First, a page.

Blessed Mint Dark Chocolate with Cocoa Nibs and Sea Salt

Blessed Mint Dark Chocolate with Cocoa Nibs and Sea Salt


The 1990s called, they want their visual design aesthetics back!  It’s Squid Pants here checking out another edible product and off the bat this one at minimum has some nice (if quite retro) visuals.  Let’s see if it holds up in other metrics too.


The brand this was produced for is Blessed, named after the founder.  It’s a legacy to legal brand under the umbrella of Gallery Brands who are setting themselves up to be curators of several legacy to legal brands and products.  This particular brand implies this is a good product for recovery from training.  Well, I trained pretty hard last night and am sore today so let’s check back in the conclusions to see if I feel less sore and aching after an hour or two.


Can you say mylar bag?  The only thing you can complain about here is the packaging doesn’t protect the bar from breaking too well.  That’s why there are two pieces missing from the photos that go with this review.  The bar had broken at some point and two pieces were still in the bag.  This was packaged March 11th, 2022 and I opened it 95 days later.


It looks like a small bar of dark chocolate with coloured streaks and splashes.  Those coloured markings are apparently hand done, I guess by applying the coloured cocoa butter mentioned in the ingredients to the mould before the rest of the chocolate is poured.  As I said it’s pretty 90s in aesthetic, but I like how it looks.  The bar is scored into ten pieces, each of which should contain approximately 1mg of THC and 10mg of CBD.


Firm dark chocolate with a nice snap.  When consuming the cocoa nibs (which I had to look up, those are dried cocoa beans) are nice and crunchy while being a bit less decadent than crumbled cookies which give a similar feel.

Scent & Taste

Smells like dark chocolate with a really faint hint of mint.

Taste begins with the unmistakable bitterness of dark chocolate, very quickly followed by saltiness.  Mint is fainter than I hoped but is present throughout the experience.  I’m not a chocolate fan (yes, there are people who don’t love chocolate) but this was nice.

No cannabis scent or taste, but this was made with distillate so no surprise there.

Price and Value

I got this from the same place as the last edible I reviewed, Edition X in Toronto.  I paid . . . wait; $12.00 before tax?  I didn’t want to prejudice myself so I had intentionally ignored price right up until I was done sampling the entire bar so that was a bit of a shock.  In fact it seems I got a good price on it too and in general it sells for a bit more.  This pricing puts it in the gift for special occasion realm only for me.  I use lower dose edibles nightly for insomnia and related sleep issues, this falls completely outside the price range for that.  Then again I’ll just eat a bit of ABV from the volcano for sleep, so I’m not exactly a discerning foodie who demands the best at all times.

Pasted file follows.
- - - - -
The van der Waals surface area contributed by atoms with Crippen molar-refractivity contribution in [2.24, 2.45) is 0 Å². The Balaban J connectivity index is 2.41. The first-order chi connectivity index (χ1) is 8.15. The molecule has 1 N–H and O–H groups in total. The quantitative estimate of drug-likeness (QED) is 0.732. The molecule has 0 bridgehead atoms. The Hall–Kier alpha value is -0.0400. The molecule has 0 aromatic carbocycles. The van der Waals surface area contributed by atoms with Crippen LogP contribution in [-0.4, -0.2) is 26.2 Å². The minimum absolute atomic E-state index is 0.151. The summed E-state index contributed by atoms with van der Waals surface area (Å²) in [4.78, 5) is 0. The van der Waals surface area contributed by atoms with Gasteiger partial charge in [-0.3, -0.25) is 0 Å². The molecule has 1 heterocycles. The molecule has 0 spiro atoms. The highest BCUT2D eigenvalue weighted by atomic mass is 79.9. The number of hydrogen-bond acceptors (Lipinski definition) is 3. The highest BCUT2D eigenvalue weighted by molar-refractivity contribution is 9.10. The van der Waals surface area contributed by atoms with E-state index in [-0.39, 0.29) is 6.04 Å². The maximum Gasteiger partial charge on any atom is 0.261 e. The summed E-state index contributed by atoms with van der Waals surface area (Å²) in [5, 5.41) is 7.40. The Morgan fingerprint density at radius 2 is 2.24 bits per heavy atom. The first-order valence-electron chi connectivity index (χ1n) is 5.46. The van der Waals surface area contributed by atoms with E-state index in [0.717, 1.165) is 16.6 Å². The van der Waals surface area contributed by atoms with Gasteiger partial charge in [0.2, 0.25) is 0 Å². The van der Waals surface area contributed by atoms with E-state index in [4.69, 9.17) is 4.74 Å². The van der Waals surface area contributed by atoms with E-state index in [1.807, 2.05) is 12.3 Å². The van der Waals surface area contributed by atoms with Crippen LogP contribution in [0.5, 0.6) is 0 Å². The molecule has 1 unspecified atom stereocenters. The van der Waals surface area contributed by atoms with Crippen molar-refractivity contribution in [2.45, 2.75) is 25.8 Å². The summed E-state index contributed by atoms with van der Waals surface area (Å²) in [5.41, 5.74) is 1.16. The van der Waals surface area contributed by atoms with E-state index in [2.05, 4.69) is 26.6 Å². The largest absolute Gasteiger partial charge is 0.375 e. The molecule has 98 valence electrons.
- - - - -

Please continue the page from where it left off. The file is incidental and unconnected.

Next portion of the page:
Yes, there’s an elephant in the room and I will address it but let’s pretend it’s not there for just a few sentences longer.  This was pretty good.  I agree it’s a premium product even though the price was a bit of a shock.  It’s a treat for special occasions and I wouldn’t be surprised if nothing else in the legal market is as nice.  Did it help my post training ache?  No, and I knew it wouldn’t.  I have never experienced any pain relief from any cannabinoids through any route of administration but that’s just me, a sample of one is statistically meaningless.

Ok, here’s where things get a bit uncomfortable.  Chocolate is a bit of a nasty business in some regions.  This is a very complicated subject, with many subtleties and other considerations that vary from country to country that factor in.  All of this is obviously far beyond the scope of an edibles review.  I did look to see if they say how they source their cocoa products but didn’t find anything and admittedly did not email them to enquire further.  It’s important to know that not declaring the source does not at all mean that they haven’t done a great job at ethically sourcing their chocolate (but bluntly an assurance that the sources were ethical producers and marketers is worth a premium on price to me).  Canada has some weird labelling laws when it comes to cannabis so for all I know they aren’t allowed to label it as (e.g.) fair trade or the like.  Also, a label saying all cocoa products were ethically sourced doesn’t mean that it’s actually the case either as lying on labels happens sometimes in general.  The ubiquity of chocolate and related products mean these issues seem really abstract to us who were lucky enough to find ourselves in more prosperous situations but for some children, that life is the only experience of childhood and life they know.  Caveat emptor, as best we can.